The leaders of Germany’s incoming governing parties announced on Wednesday that they have a formal agreement to legalize marijuana and promote broader drug policy harm reduction measures when they take power.
News of a tentative agreement on cannabis first broke last week, but the coalition pact has now been made official.
“We are introducing the controlled supply of cannabis to adults for consumption in licensed stores,” the parties said in a new 118-page agreement, according to a translation. “This controls the quality [of marijuana], prevents the transfer of contaminated substances and guarantees the protection of minors.”
Und ja: We will legalize it! 🥦
— Fraktion der Freien Demokraten (@fdpbt) November 24, 2021
As it stands, personal possession of marijuana is decriminalized in Germany, and there is a medical cannabis program in place. But this proposal seeks to establish a regulated market for adult-use marijuana.
The joint government will review the social impact of legalization four years after implementation.
Beyond cannabis legalization, the so-called traffic light coalition will also advance other drug policy reforms such as establishing drug-checking services where people can have illicit drugs tested for contaminants and other harmful substances without fear of facing criminal sanctions.
The governing coalition—comprised of the Social Democratic Party of Germany (SPD), the Free Democratic Party (FDP) and the Greens—also said that the legislation will restrict advertising for marijuana, alcohol and tobacco products.
🔴🟢🟡 Heute ist es soweit: Nach rund dreiwöchigen Verhandlungen haben wir uns mit @spdde und @fdp auf einen #Koalitionsvertrag verständigt, der die Grundlage für eine gemeinsame Regierung bilden wird. Seid bei der Vorstellung dabei – um 15:00 Uhr live auf https://t.co/QFods0nY3d pic.twitter.com/Oy3Qv45piV
— BÜNDNIS 90/DIE GRÜNEN (@Die_Gruenen) November 24, 2021
“When it comes to alcohol and nicotine prevention, we rely on increased education with a special focus on children, adolescents and pregnant women,” the agreement states. “We are tightening the regulations for marketing and sponsoring for alcohol, nicotine and cannabis. We constantly measure regulations against new scientific findings and use them to align health protection measures.”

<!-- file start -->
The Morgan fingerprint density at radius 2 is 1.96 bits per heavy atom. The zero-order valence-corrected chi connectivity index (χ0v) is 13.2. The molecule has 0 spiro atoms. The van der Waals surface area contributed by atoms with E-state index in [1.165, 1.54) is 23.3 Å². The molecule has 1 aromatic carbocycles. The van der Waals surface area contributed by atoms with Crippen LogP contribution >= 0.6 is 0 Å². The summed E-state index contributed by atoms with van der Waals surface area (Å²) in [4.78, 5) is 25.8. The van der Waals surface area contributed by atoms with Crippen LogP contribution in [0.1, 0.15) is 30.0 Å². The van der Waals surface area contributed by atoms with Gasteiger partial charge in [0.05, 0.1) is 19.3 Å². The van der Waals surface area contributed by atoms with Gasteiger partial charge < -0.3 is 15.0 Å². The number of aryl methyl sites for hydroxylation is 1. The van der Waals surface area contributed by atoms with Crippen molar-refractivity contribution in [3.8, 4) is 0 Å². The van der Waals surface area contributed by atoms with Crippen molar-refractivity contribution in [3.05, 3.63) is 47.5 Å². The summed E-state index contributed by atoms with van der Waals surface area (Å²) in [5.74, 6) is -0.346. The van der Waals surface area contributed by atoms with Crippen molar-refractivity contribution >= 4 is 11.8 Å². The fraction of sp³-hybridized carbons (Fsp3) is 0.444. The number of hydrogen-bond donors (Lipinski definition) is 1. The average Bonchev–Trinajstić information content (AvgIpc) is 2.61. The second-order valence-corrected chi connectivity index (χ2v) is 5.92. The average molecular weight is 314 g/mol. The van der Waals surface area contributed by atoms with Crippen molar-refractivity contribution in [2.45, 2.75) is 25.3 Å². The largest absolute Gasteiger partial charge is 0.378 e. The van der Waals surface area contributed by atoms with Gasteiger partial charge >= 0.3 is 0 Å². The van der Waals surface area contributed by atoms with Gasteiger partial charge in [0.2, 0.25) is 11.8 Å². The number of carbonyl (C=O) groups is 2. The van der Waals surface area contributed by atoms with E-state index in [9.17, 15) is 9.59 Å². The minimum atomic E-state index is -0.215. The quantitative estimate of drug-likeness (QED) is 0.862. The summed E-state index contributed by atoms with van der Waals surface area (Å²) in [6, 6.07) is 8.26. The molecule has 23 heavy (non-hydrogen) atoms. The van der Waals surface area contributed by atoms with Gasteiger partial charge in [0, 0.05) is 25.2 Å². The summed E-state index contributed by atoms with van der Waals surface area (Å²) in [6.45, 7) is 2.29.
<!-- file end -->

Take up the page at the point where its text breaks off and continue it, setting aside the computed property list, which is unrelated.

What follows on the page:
While the lawmakers emphasized that the objective of marijuana legalization is not to boost tax revenue for the country, FDP said in its election manifesto that taxing cannabis like cigarettes could generate €1 billion annually.
This reform has been a long time coming in Germany. It was 2017 when members of the Christian Democratic Union and its ally the Christian Social Union entered into talks with Free Democrats and Greens about advancing legalization.
Police unions in Germany have come out against plans to legalize marijuana.
In neighboring Luxembourg, the ministers of justice and homeland security last month unveiled a legalization proposal, which will still require a vote in the Parliament but is expected to pass. For now, the country is focusing on legalization within a home setting. Parliament is expected to vote on the proposal in early 2022, and the ruling parties are friendly to the reform.
If either Germany or Luxembourg moves ahead and enacts the reform, they would be the first in Europe to do so. Canada and Uruguay have already legalized recreational cannabis.
Meanwhile, Italian voters may get a chance this spring to vote on a referendum to legalize personal possession and home cultivation of cannabis as well as psilocybin mushrooms.
In North America, meanwhile, the U.S. House Judiciary Committee approved a bill in September to legalize marijuana and promote social equity. Senate leadership is also finalizing a comprehensive reform proposal. Several Republican members of Congress introduced a bill last week to federally legalize and tax marijuana.
In Mexico, the legislature expected to vote on a bill to regulate cannabis within weeks, a top senator recently said. That comes after the Supreme Court invalidated prohibition on constitutional grounds.